Witness says police showed restraint in Penhallow Street shooting

Leonard Lee

A neighbor who witnessed Monday’s police shooting of a 19-year-old suspect on Penhallow Street says that he joined officers in pleading with the young man to drop his weapon— to no avail.

Leonard Lee, a longtime resident of the normally quiet, tree-lined side-street off of Melville Avenue, said that he believes that the young man— who has not yet been named— essentially “committed suicide” by cop.

“I thought that I would never say this, but these officers were amazing in trying to save this young man’s life,” Lee wrote in a post on Facebook on Monday. “They did not want to shoot him........this young [man] committed suicide.”

The incident that unfolded in front of Lee’s house stemmed from an earlier shooting in Town Field, just two blocks away, according to Boston Police.

Boston Police Commissioner William Gross told reporters on Monday that two BPD officers on bicycle patrol chased the two suspects from the park. Both men were armed, according to the police account. One initially eluded capture, and has since been arrested, while the second young man engaged the police in a standoff and shooting on Penhallow Street.

Lee told the Reporter on Wednesday that he was eating a late lunch in the second-floor of his house at the corner of Mather and Penhallow street when he heard something amiss outside.

He heard a man yelling, “Drop the gun!!”

“I looked out window and saw a young man holding a gun in right hand, right in front of my car. I saw two cops on bicycles, they were holding their bikes.”

Lee said that the young man was “walking back slowly” as the police yelled commands for him to drop the weapon.

Lee started screaming out the window as well.

I said, “Drop the [expletive] gun.”

Instead, Lee says, the young man fired two rounds at police.

“One hit the back of my car and the other one, I don’t know where it went. But the cops still didn't shoot back. And they had clear shots. They could have put 16 into him with no problem. He was standing straight up and he backed up further and between two driveways. And we are all screaming at him, “Drop the gun!”

The suspect instead opened fire again— two additional shots, according to Lee. One of the rounds hit his neighbor’s car.

“The one cop aimed at him and hits him in his thigh, on his left leg. He went down and was still holding the gun up in the air. And we’re screaming at him, and he swings the gun towards the cops.”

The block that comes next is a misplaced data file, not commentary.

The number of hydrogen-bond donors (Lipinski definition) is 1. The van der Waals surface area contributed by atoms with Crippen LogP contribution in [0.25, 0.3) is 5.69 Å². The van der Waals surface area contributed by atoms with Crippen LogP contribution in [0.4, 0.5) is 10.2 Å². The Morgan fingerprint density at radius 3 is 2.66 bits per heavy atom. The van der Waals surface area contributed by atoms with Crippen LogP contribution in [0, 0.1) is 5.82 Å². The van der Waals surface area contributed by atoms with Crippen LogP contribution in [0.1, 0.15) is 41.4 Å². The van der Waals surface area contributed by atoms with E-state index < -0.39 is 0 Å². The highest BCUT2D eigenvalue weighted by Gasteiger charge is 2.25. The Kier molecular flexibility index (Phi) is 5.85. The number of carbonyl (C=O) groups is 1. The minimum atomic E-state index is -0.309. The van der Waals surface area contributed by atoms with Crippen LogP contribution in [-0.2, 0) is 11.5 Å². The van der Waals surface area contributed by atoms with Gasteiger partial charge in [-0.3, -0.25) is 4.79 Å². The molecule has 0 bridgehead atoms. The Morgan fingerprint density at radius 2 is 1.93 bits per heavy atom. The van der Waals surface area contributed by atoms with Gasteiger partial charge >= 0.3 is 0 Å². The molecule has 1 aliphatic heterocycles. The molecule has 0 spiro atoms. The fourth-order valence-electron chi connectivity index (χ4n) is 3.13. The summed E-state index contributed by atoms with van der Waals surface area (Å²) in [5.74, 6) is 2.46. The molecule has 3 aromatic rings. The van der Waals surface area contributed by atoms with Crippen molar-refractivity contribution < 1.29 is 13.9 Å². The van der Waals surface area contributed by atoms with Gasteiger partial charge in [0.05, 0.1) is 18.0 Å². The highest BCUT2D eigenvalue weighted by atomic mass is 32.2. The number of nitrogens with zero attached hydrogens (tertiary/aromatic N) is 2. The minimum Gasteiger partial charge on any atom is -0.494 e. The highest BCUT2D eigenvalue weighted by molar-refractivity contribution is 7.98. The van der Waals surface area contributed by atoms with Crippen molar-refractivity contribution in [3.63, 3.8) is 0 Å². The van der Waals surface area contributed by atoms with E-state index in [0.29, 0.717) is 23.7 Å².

That’s when the police fired a new volley at the young man. Lee said that the young man was hit twice.

“One of the cops ran over and grabbed the gun and he started to give him CPR. He was trying to save his life,” Lee told the Reporter.

Minutes later, he says, one of the people treating the young man made it clear that he "was gone."

The officers, Lee said, were traumatized by the incident— as was he.

“It was an extremely dangerous situation and the police definitely had an advantage, but they didn't use it,” said Lee. “I thought they would put 20 bullets into him. But, they did everything they could not to shoot. I’ve really got to talk to them- and let them know, they did the right thing. I appreciate them,” said Lee.

Another neighbor who lives on Penhallow Street— who asked not to be named— said that Lee’s account of the incident was consistent with what other neighbors saw and heard.

Lee said that looking back he probably should have hit the floor and not leaned out his window to shout at the young man.

“I was so close, he easily could have turned and shot me. I could see the hopelessness in his eyes, like he wasn’t there. He seemed numb and was backing up slowly,” said Lee, who has worked in social services for decades and at one point ran the Dorchester branch of the ABCD service center.

“All I thought about in that moment was I saw a kid with a gun and thought, he's gonna die,” said Lee. “These past two days I’ve been searching to see, what could we have done differently. And wondering, why did it happen to me in front of my house in one of the safest streets in Dorchester."

On Wednesday afternoon, police returned to search for a gun that was allegedly discarded by a second suspect who was arrested on Wednesday. Sources tell the Reporter that police did in fact locate a discarded gun in a backyard.

"There’s a real sense of sadness that came over me,” Lee said, reflecting on the normally tranquil sidestreet that even on Wednesday remained clogged with media and first responders. “We are a very tight street. We all look out for each other around here."